When it is clinically necessary to use X-ray examination to confirm the diagnosis, while satisfying the clinical diagnosis, a lower-dose X-ray examination procedure should be used as much as possible, and always follow the as low as reasonably achievable (ALARA) principle, and Repeated inspections should be avoided.
Before subjects undergo X-ray examinations, medical institutions should strictly control the scope of the radiation field and equip the subjects with necessary radiation protection equipment to protect sensitive organs or tissues adjacent to the radiation field (such as gonads, eye lenses, breasts, and thyroid glands). ) Take necessary shielding and protection measures to avoid direct exposure to the main X-ray beam and minimize the patient’s radiation exposure. It is recommended to use wrapped shielding protection measures for subjects during CT scans.
How diagnostic imaging and radiology workers can avoid X-ray damage
Since the discovery of X-rays by Roentgen in 1895 and its clinical application, it has been observed in many countries, including my country, that radiologists and technicians who were engaged in clinical radiological imaging diagnostic examinations in their early years have a significantly increased risk of skin cancer, leukemia and other tumors. With the advancement of science and technology, especially the widespread adoption of compartmental operations, the exposure dose to imaging diagnostic radiation workers has been significantly reduced. However, in recent years, radiation health monitoring work has found that the annual dose of interventional radiation workers is relatively high, and the risk of radiation diseases such as peripheral blood lymphocyte chromosome aberration rate and eye lens opacity has increased significantly.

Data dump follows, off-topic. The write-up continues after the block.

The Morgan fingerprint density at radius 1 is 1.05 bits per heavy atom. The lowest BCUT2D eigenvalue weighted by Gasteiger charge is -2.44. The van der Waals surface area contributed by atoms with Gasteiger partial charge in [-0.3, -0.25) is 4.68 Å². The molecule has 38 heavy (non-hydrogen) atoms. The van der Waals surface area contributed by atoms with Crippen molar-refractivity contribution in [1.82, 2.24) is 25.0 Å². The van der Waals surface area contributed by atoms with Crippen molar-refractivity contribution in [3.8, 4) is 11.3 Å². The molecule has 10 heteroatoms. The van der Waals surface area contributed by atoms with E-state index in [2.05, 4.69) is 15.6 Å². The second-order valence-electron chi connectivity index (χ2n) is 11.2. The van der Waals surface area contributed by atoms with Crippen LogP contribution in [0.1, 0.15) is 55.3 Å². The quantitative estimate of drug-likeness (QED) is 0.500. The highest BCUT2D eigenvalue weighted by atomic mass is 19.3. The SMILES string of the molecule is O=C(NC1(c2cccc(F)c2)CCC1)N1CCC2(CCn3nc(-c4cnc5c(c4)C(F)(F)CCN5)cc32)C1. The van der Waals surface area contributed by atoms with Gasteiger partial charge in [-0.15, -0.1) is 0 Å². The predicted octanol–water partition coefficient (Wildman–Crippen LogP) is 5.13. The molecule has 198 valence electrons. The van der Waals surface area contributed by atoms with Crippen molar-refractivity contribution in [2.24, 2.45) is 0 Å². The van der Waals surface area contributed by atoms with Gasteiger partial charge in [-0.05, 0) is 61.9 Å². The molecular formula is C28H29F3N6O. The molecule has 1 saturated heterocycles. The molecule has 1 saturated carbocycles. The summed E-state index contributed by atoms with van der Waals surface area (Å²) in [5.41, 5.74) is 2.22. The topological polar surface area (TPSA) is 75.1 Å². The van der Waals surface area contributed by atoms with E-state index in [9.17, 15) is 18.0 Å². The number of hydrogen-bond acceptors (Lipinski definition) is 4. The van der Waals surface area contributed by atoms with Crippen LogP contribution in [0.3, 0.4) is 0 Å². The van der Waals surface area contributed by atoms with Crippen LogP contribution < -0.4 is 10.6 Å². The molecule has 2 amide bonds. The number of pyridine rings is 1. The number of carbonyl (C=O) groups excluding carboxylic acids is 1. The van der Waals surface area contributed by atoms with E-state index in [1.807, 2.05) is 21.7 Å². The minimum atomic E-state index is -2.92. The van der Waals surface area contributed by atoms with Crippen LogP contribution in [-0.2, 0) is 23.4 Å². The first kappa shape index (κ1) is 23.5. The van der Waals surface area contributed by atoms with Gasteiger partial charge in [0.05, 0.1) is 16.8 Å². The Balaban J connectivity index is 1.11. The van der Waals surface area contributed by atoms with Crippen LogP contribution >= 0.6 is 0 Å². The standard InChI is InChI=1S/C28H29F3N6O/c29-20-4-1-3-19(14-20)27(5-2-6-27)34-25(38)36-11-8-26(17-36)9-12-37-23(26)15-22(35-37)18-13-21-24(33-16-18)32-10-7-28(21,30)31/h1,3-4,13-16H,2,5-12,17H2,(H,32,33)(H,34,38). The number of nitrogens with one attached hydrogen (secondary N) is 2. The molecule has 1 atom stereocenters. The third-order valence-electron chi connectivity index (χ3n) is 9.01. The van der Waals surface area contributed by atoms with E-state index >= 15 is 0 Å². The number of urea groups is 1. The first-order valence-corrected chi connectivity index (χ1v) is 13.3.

To protect personnel engaged in diagnostic imaging and radiology, we must first ensure that equipment and facility performance testing and protection monitoring meet the requirements of relevant national regulations and standards. It is very safe for medical staff operating in the outer compartment of the computer room that has passed the protection test. The radiation leakage they receive is extremely low, and there is no need to worry about radiation hazards. For interventional professionals and other personnel operating in the room, they need to protect radiation-sensitive organs such as the eye lens, thyroid gland, gonads, etc. by wearing personal protective equipment.
When operating the equipment, the staff should control the irradiation field as much as possible and optimize the irradiation conditions without affecting the purpose of irradiation, so as to reduce the radiation dose of the main ray and at the same time reduce the risk of radiation exposure of the staff.
Finally, radiation workers must receive regular radiation protection training and occupational health examinations, and wear personal dosimeters in their daily work to monitor whether the amount of radiation received by the whole body, eye lens, hands and feet exceeds the standard.